The United Nations Assistance Mission in Afghanistan (UNAMA) on Wednesday released a report detailing the number of civilians killed and injured in the Afghan war during the first half of 2015.
UNAMA’s “2015 Midyear Report on Protection of Civilians in Armed Conflict” outlined that 4,921 civilian casualties have been documented.
“Afghan civilians have suffered far too long from this destructive conflict. The devastating consequences of this violence against civilians as documented in this report should serve to strengthen the broad conviction that peace is urgently needed,” said Nicholas Haysom, head of the UNAMA.
According to the report “90 per cent – of civilian casualties resulted from ground engagements, improvised explosive devices, complex and suicide attacks and targeted killing.”
The casualties were recorded as 1,592 deaths and 3,329 injured. Figures indicate a 1 percent increase in civilian casualties when compared to the first six months of 2014.
The number of women casualties increased by 23 percent and children by 13 percent.
“This year, UNAMA recorded the highest number of children and women casualties compared to the same period in previous years,” said Danielle Bell, UNAMA Director of Human Rights.
Bell also added that “All parties to the conflict must undertake stronger measures to protect civilians from harm. When the conflict kills or maims a mother, child, sister or brother, the repercussions for families and communities are devastating and long-lasting.”
The report outlined that “Anti-Government Elements” were responsible for 70 percent of the causalities, “Pro-Government Forces” were responsible for 16 percent.
No specific group or element was named for the 10 percent of the causalities, but the remaining 4 percent of causalities were said to be caused by unattributed explosive remnants of the conflict.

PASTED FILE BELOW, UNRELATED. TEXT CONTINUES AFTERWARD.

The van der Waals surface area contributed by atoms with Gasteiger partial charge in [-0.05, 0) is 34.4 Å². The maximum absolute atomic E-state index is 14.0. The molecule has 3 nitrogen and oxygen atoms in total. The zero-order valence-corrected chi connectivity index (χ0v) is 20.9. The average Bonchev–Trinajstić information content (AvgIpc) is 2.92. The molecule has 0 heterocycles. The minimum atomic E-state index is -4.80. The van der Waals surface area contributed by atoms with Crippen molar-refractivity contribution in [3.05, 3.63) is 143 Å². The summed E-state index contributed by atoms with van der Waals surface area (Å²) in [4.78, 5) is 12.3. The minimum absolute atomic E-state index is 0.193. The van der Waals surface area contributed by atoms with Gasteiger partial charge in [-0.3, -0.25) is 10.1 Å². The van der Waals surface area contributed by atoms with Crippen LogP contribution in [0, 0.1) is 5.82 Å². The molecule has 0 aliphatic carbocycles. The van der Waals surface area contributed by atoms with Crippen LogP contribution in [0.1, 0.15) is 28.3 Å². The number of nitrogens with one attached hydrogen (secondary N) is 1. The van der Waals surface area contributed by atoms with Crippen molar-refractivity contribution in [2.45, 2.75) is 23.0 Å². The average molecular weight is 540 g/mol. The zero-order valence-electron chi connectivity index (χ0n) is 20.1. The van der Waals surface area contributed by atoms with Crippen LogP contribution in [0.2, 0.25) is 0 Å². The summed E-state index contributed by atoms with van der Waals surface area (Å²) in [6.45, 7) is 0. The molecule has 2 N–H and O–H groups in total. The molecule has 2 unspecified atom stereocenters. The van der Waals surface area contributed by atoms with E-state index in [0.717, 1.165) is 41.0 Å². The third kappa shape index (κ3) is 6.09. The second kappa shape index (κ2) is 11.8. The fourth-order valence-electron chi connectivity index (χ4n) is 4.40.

Conflict in Afghanistan further escalated as Taliban militants intensified their attacks after the Afghan government signed a Bilateral Security Agreement with the United States in September 2014.
The Afghan government also signed the same agreement with NATO ending the Alliance’s International Security Assistance Force (ISAF) mission in December 2014.
The Taliban had claimed the end of NATO's combat mission marks the defeat of US-led forces, which have been fighting since 2001.
Although the coalition combat mission in Afghanistan has come to an end, a small contingent of around 1,800 US counter-terrorism troops are still involved in combat operations.
The US military said it would no longer support Afghan security forces in routine combat operations, but would only assist “in extremis,” or in emergencies.
Despite the fact that the United States military had said it would not intervene, its drone strikes against Taliban militants have been a controversial issue as civilians have allegedly been targeted.
On June 5, a US drone killed at least 34 people after it hit the funeral ceremony of a Taliban commander. Afghan officials said the victims were Taliban fighters.
However, Taliban spokesperson Zabihullah Mujahid confirmed the attack and said the victims killed were all civilians.